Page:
Also, Gnossiennes, Je te Veux, Le Picadilly. Pascal Roge, piano. Decca Originals B0006393-02.
Erik Satie (1866-1925) wrote primarily solo piano music, and most of his best material can easily fit on a single disc. Of the single-disc collections currently available, this one with pianist Pascal Roge, reissued in Decca's "Originals" line several years ago, and one by Aldo Ciccolini in EMI's "Great Recordings of the Century" line, issued a few years earlier, are probably a person's best current bets for this music.
Both Roge and Ciccolini include the three Gymnopedies, those lovely kaleidoscopic views of impressionistic imagery, plus the six Gnossiennes and an assortment of other, differing pieces. The choice between the discs may come down to which sound you prefer and which accompanying material you like.
As for that sound, both recordings are digital and derive from the mid 1980s, but while the EMI disc is marginally clearer, better focused, it also has some odd swishing noises between notes, possibly caused by the pianist himself. The Decca disc, on the other hand, is slightly softer, warmer, and maybe a little more veiled, but it tends to complement Satie's lushly romantic world in the process. In addition, Roge includes a couple of Satie's delightful music-hall songs I like a lot and which the composer transcribed for piano: "Je te Veux" ("I Want You") and "Le Picadilly."
The playing time on both discs is generous, over an hour for the Decca and even longer for the EMI. They are both fine collections of some of Satie's best work, performed with authority by two fine Satie interpretors.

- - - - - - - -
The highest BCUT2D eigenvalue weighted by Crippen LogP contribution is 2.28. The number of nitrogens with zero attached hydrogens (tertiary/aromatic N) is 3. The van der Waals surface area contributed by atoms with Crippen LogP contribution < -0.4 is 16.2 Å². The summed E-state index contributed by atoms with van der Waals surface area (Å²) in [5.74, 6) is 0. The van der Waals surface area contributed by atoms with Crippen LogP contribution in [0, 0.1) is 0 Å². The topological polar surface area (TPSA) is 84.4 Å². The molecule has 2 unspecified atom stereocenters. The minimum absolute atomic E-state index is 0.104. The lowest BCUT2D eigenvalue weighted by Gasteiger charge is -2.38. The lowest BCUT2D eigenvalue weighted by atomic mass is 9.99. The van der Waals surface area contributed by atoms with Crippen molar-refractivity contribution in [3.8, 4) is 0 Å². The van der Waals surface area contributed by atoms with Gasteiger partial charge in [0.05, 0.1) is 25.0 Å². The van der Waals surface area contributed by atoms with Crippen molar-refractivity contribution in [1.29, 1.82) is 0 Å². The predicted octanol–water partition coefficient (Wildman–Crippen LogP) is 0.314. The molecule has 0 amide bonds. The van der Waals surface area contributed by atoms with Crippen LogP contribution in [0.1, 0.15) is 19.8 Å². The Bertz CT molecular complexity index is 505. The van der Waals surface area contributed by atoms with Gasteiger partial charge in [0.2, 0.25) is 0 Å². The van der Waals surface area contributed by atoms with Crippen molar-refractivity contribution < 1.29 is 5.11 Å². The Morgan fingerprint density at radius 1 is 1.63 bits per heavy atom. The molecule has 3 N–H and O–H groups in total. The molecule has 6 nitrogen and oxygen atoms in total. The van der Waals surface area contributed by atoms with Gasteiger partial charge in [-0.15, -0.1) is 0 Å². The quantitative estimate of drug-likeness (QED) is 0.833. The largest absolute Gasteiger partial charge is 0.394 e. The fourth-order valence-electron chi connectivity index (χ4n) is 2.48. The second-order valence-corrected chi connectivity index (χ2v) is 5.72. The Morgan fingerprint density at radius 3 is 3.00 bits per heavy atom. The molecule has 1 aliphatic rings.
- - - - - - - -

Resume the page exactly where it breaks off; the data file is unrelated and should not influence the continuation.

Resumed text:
OK, since their respective companies offer the discs at mid price, maybe buying both of them is a person's best choice.
About the Author
Understand, I'm just an everyday guy reacting to something I love. And I've been doing it for a very long time, my appreciation for classical music starting with the musical excerpts on The Big John and Sparkie radio show in the early Fifties and the purchase of my first recording, The 101 Strings Play the Classics, around 1956. In the late Sixties I began teaching high school English and Film Studies as well as becoming interested in hi-fi, my audio ambitions graduating me from a pair of AR-3 speakers to the Fulton J's recommended by The Stereophile's J. Gordon Holt. In the early Seventies, I began writing for a number of audio magazines, including Audio Excellence, Audio Forum, The Boston Audio Society Speaker, The American Record Guide, and from 1976 until 2008, The $ensible Sound, for which I served as Classical Music Editor.
Today, I'm retired from teaching and use a pair of bi-amped VMPS RM40s loudspeakers for my listening. In addition to writing the Classical Candor blog, I served as the Movie Review Editor for the Web site Movie Metropolis (formerly DVDTown) from 1997-2013. Music and movies. Life couldn't be better.
It is the goal of Classical Candor to promote the enjoyment of classical music. Other forms of music come and go--minuets, waltzes, ragtime, blues, jazz, bebop, country-western, rock-'n'-roll, heavy metal, rap, and the rest--but classical music has been around for hundreds of years and will continue to be around for hundreds more. It's no accident that every major city in the world has one or more symphony orchestras.
When I was young, I heard it said that only intellectuals could appreciate classical music, that it required dedicated concentration to appreciate. Nonsense. I'm no intellectual, and I've always loved classical music. Anyone who's ever seen and enjoyed Disney's Fantasia or a Looney Tunes cartoon playing Rossini's William Tell Overture or Liszt's Hungarian Rhapsody No. 2 can attest to the power and joy of classical music, and that's just about everybody.
So, if Classical Candor can expand one's awareness of classical music and bring more joy to one's life, more power to it. It's done its job.
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